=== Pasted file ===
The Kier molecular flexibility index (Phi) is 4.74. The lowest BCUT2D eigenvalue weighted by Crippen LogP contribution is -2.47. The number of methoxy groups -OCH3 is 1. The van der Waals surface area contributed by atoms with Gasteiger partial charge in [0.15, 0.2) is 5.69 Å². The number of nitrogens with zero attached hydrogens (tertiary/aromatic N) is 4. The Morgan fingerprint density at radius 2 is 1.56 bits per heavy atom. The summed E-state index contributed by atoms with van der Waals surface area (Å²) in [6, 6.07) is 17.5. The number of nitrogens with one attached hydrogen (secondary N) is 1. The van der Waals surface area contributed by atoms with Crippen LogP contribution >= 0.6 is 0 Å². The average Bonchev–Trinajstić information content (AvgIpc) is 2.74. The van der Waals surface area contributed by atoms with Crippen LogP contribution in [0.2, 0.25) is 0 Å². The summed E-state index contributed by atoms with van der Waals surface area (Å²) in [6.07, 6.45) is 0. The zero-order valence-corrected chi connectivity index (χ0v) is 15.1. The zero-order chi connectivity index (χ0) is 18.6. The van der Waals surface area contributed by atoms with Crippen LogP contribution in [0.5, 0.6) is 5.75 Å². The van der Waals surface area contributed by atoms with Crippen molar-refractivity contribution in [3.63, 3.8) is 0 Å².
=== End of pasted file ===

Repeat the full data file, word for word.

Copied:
The Kier molecular flexibility index (Phi) is 4.74. The lowest BCUT2D eigenvalue weighted by Crippen LogP contribution is -2.47. The number of methoxy groups -OCH3 is 1. The van der Waals surface area contributed by atoms with Gasteiger partial charge in [0.15, 0.2) is 5.69 Å². The number of nitrogens with zero attached hydrogens (tertiary/aromatic N) is 4. The Morgan fingerprint density at radius 2 is 1.56 bits per heavy atom. The summed E-state index contributed by atoms with van der Waals surface area (Å²) in [6, 6.07) is 17.5. The number of nitrogens with one attached hydrogen (secondary N) is 1. The van der Waals surface area contributed by atoms with Crippen LogP contribution >= 0.6 is 0 Å². The average Bonchev–Trinajstić information content (AvgIpc) is 2.74. The van der Waals surface area contributed by atoms with Crippen LogP contribution in [0.2, 0.25) is 0 Å². The summed E-state index contributed by atoms with van der Waals surface area (Å²) in [6.07, 6.45) is 0. The zero-order valence-corrected chi connectivity index (χ0v) is 15.1. The zero-order chi connectivity index (χ0) is 18.6. The van der Waals surface area contributed by atoms with Crippen LogP contribution in [0.5, 0.6) is 5.75 Å². The van der Waals surface area contributed by atoms with Crippen molar-refractivity contribution in [3.63, 3.8) is 0 Å².